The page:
Comment by Sheri L. Whaley on May 22, 2011 at 1:34am

Hello.  I'm new to the group but I have a source citation suggestion.  I've started using a program called Evernote.  I wish I'd had it 10 years ago when I started searching online as I didn't realize the importance to keeping track of all my sources.  In that time I've gotten a ton of family information from various websites and now when I go back and look I can't tell you what came where on most of it. 

With Evernote, I can highlight just the parts of the page that I want to keep and it'll save each one as a note in addition to the exact web address of the page the note came from.  Adding tags and being able to save everything to different notebooks makes it great for doing genealogy online.  It can be used with files you've already got on your computer or paper files that you've scanned or need to scan.


Just something I thought would be a wonderful tool for genealogy research. I had to pass that one.

Comment by Slægtens Historie on March 6, 2011 at 6:10am

Hello, Im new to this group. Allow me to introduce myself.

I am 50 years old and a professionel genealogist living in Copenhagen Denmark. The most important issue about genealogy is the sources!

Comment by Liz Loveland on February 13, 2010 at 5:20pm
Posting in response to Richard I. Chesley's message to members:

I agree on the public trees. I've even found trees where families I've researched well are listed with the date for the wrong person - such that a child is listed as being born before a parent with the same name or some other similar thing. I've also found numerous errors in published genealogies. Any genealogical source is only as good as its own sources, in my humble opinion.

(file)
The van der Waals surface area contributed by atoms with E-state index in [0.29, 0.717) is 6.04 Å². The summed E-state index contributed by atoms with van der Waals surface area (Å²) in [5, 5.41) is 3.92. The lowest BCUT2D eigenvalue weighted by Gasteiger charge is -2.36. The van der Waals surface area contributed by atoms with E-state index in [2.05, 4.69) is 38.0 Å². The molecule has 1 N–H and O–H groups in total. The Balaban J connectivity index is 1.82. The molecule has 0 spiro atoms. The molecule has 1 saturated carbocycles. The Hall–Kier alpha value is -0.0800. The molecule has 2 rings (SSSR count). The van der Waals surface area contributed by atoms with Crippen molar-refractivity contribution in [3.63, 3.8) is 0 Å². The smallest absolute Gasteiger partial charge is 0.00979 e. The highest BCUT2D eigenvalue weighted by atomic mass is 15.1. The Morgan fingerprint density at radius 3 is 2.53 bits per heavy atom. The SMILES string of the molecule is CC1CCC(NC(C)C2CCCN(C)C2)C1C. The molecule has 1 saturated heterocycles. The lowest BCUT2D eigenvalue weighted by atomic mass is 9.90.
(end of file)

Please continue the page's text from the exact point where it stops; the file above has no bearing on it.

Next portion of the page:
Comment by Terri O'Connell on December 19, 2009 at 8:56pm
Roberta, if you know where he was buried, you might contact the cemetery and see if what records they have. Contacting the funeral home the handled everything could be helpful as well. I would also try to get a copy of his death certificate if you know where he died.

Try googling the son and see what that gets you.
Comment by Roberta Baum on December 19, 2009 at 6:41pm
I am wondering if anyone can give me some pointers on finding my father's ancestry. I have his name and a picture of his headstone. I know the name of one of his children who lives in Argentina but I don't know how to contact him. My parents were not married to each other.
Comment by Katie Heitert Wilkinson on October 8, 2009 at 7:37pm
Old teachers die hard. Can't remember the number of times I told students, "your opinions are only as good as the facts you use to support them." That pretty much sums up how I feel about sourcing. I will admit, though, it's frustruating not to just jump on a fragment of information that looks or sounds promising.